Young Researchers' School on Theory and Simulation in Electrochemical Conversion Processes
CECAM-FR-MOSER, École Normale Supérieure - 46 Rue d'Ulm, Paris (France)
Electrochemical processes are the cornerstone of green chemistry and energy-conversion devices. The accurate modelling of electrocatalytic reactions in the presence of electric fields, in particular, is key to shed light on the mechanisms that ruled the formation of life (i.e., prebiotic chemistry) as well as to study the reduction/oxidation processes involved in the synthesis of value-added chemicals.
The theoretical treatment of electrochemical phenomena is characterised by a high level of complexity. Non-trivial chemistry and electrodynamics are intertwined to form an intrinsically multiscale model, with subsystems that can be treated only at the atomistic level, while others as a continuum.
From a methodological perspective, the simulation of the system’s dynamics at the atomic scale in the presence of applied potentials benefits from a number of advancements that have brought the modelling of electrode-reactants-electrolytes interactions from a fairly quantitative to a strikingly accurate predictive ability .
On the one hand, grand-canonical density functional theory (GC-DFT) methods have been extensively used to simulate the quantum properties of electrochemical interfaces by keeping the metal electrode at a fixed electrochemical potential, while introducing the self-consistent interaction with the electrolyte solution through a polarizable continuum medium [2-5]. Because of their first-principles nature, these approaches have proven to be particularly suited for the simulation of electrochemical reactions and the rationalisation of absorption mechanisms .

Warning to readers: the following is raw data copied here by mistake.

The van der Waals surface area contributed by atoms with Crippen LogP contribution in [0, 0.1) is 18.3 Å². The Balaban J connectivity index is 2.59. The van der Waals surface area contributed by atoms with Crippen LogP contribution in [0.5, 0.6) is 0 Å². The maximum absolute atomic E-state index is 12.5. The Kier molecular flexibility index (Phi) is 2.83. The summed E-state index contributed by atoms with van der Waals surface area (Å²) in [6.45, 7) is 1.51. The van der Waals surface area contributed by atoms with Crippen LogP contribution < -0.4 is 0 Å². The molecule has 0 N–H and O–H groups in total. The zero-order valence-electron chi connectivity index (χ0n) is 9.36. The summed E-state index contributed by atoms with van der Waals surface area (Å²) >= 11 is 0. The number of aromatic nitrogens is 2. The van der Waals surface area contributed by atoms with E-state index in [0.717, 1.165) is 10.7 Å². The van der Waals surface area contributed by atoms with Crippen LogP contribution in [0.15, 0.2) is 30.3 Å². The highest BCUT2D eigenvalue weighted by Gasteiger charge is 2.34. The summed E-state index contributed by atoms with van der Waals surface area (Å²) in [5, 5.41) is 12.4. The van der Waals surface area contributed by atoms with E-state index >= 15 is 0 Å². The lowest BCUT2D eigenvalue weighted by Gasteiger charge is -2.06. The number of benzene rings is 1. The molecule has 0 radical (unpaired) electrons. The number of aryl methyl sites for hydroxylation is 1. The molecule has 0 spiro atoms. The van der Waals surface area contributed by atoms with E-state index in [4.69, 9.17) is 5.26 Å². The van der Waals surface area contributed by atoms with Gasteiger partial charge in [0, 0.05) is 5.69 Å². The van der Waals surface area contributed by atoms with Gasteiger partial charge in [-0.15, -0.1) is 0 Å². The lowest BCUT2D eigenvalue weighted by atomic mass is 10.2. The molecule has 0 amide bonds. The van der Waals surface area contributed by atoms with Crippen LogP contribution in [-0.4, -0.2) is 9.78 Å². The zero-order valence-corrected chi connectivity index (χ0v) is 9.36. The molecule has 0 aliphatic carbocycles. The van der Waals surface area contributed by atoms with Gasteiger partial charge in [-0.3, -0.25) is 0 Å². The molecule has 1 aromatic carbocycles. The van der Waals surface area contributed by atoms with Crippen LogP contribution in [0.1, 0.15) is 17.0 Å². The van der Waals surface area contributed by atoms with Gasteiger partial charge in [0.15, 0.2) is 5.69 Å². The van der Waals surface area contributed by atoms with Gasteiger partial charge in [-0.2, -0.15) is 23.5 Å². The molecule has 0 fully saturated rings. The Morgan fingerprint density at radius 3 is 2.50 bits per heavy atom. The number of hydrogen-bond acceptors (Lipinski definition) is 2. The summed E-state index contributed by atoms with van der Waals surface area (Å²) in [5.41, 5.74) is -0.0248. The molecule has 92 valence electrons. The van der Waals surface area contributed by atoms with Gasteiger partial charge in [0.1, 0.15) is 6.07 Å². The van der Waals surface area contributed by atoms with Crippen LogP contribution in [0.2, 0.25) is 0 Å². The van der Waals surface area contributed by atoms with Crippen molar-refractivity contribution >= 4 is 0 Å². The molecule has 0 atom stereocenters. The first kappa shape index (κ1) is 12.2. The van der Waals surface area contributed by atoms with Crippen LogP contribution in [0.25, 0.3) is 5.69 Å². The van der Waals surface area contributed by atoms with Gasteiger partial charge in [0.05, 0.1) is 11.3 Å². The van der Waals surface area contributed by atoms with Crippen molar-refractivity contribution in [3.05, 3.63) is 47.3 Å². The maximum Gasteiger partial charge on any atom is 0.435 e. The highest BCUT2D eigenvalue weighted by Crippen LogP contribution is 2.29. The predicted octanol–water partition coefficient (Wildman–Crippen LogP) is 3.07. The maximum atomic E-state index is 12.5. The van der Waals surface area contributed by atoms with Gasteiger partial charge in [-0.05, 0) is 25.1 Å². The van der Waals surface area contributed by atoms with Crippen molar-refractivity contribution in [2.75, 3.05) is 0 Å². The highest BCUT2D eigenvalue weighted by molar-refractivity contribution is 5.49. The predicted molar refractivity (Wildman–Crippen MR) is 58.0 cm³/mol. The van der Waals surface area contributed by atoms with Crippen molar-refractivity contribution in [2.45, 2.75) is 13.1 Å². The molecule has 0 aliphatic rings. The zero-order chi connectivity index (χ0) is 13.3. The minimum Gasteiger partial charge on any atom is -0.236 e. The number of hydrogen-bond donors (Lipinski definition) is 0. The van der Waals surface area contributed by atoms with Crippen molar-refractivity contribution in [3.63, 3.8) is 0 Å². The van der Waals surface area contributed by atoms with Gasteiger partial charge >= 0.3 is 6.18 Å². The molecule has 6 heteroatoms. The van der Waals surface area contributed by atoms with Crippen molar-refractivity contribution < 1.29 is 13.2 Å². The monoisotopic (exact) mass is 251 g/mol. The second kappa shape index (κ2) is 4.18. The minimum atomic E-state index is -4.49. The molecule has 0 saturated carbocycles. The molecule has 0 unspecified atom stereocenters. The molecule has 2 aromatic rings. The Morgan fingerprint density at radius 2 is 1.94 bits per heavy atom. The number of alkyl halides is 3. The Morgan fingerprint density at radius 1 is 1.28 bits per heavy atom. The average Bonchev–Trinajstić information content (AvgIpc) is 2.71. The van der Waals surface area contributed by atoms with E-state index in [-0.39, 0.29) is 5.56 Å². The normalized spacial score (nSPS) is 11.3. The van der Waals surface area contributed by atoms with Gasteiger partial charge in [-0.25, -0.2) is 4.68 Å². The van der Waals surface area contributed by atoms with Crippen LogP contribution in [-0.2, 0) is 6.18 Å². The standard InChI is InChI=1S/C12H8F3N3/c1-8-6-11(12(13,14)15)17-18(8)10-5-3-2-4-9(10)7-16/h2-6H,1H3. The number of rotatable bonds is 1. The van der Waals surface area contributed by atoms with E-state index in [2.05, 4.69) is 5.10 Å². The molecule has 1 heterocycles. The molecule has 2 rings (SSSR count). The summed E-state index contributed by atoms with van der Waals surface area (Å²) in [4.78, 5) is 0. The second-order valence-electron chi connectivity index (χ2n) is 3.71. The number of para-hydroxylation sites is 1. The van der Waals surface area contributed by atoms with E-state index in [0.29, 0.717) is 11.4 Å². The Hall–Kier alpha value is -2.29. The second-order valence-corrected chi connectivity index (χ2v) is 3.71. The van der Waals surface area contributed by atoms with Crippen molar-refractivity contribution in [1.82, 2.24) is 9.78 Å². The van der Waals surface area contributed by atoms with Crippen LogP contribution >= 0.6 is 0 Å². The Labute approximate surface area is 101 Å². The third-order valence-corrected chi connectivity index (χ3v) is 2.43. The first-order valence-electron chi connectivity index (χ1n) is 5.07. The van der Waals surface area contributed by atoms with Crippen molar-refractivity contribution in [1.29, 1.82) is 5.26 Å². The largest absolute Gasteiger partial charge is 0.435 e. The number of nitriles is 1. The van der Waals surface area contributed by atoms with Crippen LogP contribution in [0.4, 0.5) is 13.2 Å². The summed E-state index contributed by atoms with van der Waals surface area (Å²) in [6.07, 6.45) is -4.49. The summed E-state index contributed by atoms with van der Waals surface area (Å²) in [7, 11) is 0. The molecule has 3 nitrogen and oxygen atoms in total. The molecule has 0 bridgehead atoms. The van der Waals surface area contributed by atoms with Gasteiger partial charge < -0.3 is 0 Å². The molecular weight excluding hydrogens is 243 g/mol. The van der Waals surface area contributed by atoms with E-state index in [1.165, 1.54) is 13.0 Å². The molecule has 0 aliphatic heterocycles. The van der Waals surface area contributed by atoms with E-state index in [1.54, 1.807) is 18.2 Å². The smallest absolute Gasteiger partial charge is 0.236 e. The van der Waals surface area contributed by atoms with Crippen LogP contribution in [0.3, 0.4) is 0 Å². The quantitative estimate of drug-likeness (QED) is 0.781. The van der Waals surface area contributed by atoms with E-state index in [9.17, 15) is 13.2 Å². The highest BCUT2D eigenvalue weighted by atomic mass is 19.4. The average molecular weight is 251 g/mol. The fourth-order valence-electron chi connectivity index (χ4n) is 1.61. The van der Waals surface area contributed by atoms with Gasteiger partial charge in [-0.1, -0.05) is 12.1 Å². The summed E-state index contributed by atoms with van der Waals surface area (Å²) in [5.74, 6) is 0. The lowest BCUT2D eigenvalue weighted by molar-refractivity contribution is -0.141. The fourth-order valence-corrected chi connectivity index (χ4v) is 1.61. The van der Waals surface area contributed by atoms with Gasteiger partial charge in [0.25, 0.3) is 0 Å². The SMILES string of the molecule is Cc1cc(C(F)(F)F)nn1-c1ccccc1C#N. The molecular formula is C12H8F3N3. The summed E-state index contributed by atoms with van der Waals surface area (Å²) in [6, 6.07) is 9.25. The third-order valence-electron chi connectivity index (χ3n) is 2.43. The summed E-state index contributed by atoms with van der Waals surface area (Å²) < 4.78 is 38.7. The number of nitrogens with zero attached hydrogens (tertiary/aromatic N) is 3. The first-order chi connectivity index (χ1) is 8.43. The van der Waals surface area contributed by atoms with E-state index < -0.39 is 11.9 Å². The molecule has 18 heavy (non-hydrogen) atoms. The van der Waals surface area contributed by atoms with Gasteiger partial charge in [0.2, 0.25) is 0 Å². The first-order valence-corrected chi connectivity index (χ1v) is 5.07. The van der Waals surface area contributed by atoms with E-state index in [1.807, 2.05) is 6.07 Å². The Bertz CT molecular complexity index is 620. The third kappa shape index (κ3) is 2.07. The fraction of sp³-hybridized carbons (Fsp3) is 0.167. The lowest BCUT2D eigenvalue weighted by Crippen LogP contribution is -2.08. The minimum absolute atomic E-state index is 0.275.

On the other hand, constant-potential molecular dynamics (MD) methods have been used for the classical atomistic modelling of complete electrochemical cells under an applied voltage, paving the way to the accurate simulation of energy-storage devices [7,8]. In this context, recent advancements in classical density functional theories (c-DFT) are also acquiring considerable attention as a valuable strategy to compute accurate solvation free-energies of electrochemical interfaces and gain new insights on the thermodynamic stability of electrochemical products and reactants [9,10].
Furthermore, the modern theory of polarisation  and its application to deal with finite electric fields  or electric displacement fields  fostered recent advancements in the modelling of metal-electrolyte interactions, which open avenues to introduce an explicit treatment of the electrolyte while maintaining a quantum-level description of the system [14,15]. On this front, equivariant and long-range machine-learning methods [16-18] hold great promise in overcoming the time and length scale limit associated with current first-principles approaches and predicting the non-local electronic response of the electrochemical interface under applied fields .
Besides invited talks and pratical tutorial given by leading scientists in the field, we also envision selected contributions from the participants.
The deadline for abstract submission is March 24, 2023.
If you want to submit an oral or a poster contribution to the event, please specify this is the CECAM application form, which appears after clicking on "Participate" in this webpage. In the application form, include the contribution title and abstract in the section "Your message". Please specify if you apply for an oral contribution or a poster.
In order to facilitate the organisation of coffee breaks, refreshments, and social dinner, we ask participants to register by April 17, 2023, and to indicate any dietary restriction in the section "My participation" in the CECAM dashboard webpage of the conference.
Andrea Grisafi (École Normale Supérieure, PSL) - Organiser
Alessandra Serva (Sorbonne Université & CNRS) - Organiser
Rodolphe Vuilleumier (Sorbonne Université - ENS-PSL) - Organiser
Sara Isaline Laporte (University of Milan Bicocca) - Organiser
Federico Grasselli (EPFL) - Organiser
Kevin Rossi (EPFL) - Organiser